I have read that sand insulates too much to be used by itself for a RMH…. others will comment I'm sure.
 
Posts: 19
Location: East coast USA
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spray foam kit, insulate down just below grade. this will seal your walls and insulate. if you want it pretty, board lath ? and dry wall.

skip the insulation on floor, let the heat climb into floor and warm your feet upstairs.

Never did the large heat sink. No room between equipment I have 80inch lathe , Cnc mill in basement, plenty to heat up.

2 garage (un insulated doors) Plenty of heat loss in mine. I ditched wood stove (tried 2cd burn with this unit) and went to Rocket/Gasser. Little dangerous to run, but cut my wood consumption in half last year.
 
gardener
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I'm pretty sure the "uninsulated floor" referred to the basement floor. Insulating that would be beneficial especially if you have heavy/wet soil. Dry/sandy soil under the floor might reach thermal equilibrium with heat in the basement and be comfortable.

If you insulate the basement floor (and put down solid flooring on top of it), you need to interrupt the insulation at points for structural support of the heater. That will be several tons of mass which you do not want settling and shifting.

You might also consider a variation on RMH flues known as "bells". I have read about them recently, and essentially the heated gas is allowed to rise into vertical towers of mass with the exit from each at the bottom so only the coolest air escapes. This would put more heat radiating/convecting from higher points where it can serve the upper floors better.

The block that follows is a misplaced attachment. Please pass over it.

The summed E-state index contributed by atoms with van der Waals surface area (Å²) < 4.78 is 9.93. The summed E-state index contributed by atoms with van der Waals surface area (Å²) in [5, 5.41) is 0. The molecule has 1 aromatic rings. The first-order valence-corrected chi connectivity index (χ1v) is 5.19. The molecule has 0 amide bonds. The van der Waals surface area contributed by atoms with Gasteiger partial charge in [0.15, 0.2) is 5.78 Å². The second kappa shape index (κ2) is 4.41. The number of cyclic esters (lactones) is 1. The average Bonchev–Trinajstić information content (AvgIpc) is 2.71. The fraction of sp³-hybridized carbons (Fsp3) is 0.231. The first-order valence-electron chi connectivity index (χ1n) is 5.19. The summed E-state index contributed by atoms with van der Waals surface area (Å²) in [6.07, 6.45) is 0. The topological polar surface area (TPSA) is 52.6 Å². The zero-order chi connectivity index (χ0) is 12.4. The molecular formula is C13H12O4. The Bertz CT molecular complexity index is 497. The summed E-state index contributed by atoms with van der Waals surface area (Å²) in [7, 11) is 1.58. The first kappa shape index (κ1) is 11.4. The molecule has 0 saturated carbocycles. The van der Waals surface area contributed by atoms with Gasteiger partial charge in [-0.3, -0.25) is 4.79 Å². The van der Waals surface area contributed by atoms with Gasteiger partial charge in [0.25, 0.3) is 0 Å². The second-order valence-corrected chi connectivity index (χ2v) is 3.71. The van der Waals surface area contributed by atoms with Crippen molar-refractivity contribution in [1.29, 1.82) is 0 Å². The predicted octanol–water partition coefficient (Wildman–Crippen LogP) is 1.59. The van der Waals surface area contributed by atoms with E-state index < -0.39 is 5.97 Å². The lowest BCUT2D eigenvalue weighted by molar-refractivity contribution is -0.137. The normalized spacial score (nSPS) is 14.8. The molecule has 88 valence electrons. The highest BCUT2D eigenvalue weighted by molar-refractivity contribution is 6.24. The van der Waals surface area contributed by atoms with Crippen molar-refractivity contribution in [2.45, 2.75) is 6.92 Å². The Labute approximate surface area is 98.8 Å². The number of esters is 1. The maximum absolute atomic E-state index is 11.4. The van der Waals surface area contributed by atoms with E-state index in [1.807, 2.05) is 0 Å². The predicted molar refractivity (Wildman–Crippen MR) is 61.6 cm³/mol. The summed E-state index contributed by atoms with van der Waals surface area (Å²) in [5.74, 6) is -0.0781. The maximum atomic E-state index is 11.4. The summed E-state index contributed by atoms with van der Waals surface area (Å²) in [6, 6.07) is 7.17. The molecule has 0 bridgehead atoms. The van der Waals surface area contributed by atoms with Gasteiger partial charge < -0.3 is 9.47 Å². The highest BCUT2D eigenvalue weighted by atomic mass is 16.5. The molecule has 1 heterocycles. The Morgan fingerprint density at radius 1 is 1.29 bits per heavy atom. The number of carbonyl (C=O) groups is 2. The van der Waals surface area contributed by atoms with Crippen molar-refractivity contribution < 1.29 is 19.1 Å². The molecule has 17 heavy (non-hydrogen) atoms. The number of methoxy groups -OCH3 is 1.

Steve Dalcher
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Richard Wood wrote: spray foam kit, insulate down just below grade. this will seal your walls and insulate. if you want it pretty, board lath ? and dry wall.

skip the insulation on floor, let the heat climb into floor and warm your feet upstairs.

Never did the large heat sink. No room between equipment I have 80inch lathe , Cnc mill in basement, plenty to heat up.

2 garage (un insulated doors) Plenty of heat loss in mine. I ditched wood stove (tried 2cd burn with this unit) and went to Rocket/Gasser. Little dangerous to run, but cut my wood consumption in half last year.



Man after my own heart! I have a manual lathe and mill in the basement and a small CNC lathe and mill as well. Spend much of my free time down in the man cave! Like you looking for options to decrease wood consumption and maybe get a little more warmth. Lots of feedback on insulating the walls and floor, but not much on the heater... Not familiar with rocket/gasser... If not so messy would just go with a waste oil heater. built one for the foundry propane start and then wean onto the oil once fired up. Works really well, just messy, transferring oil and all that jazz. But it really puts out the heat. Aluminum melt too easy, thinking could melt cast iron, but not really setup for it, maybe sometime in the future.

Steve
 
gardener
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Man cave occupied, man tend fire, good situation fire happy.

We don't like unoccupied basement builds, but with the responsible party in the space where you can conveniently keep half an ear open to the sound (and visual glow) of the heater, it is doable.

The basement insulation - definitely the big seller for this plan.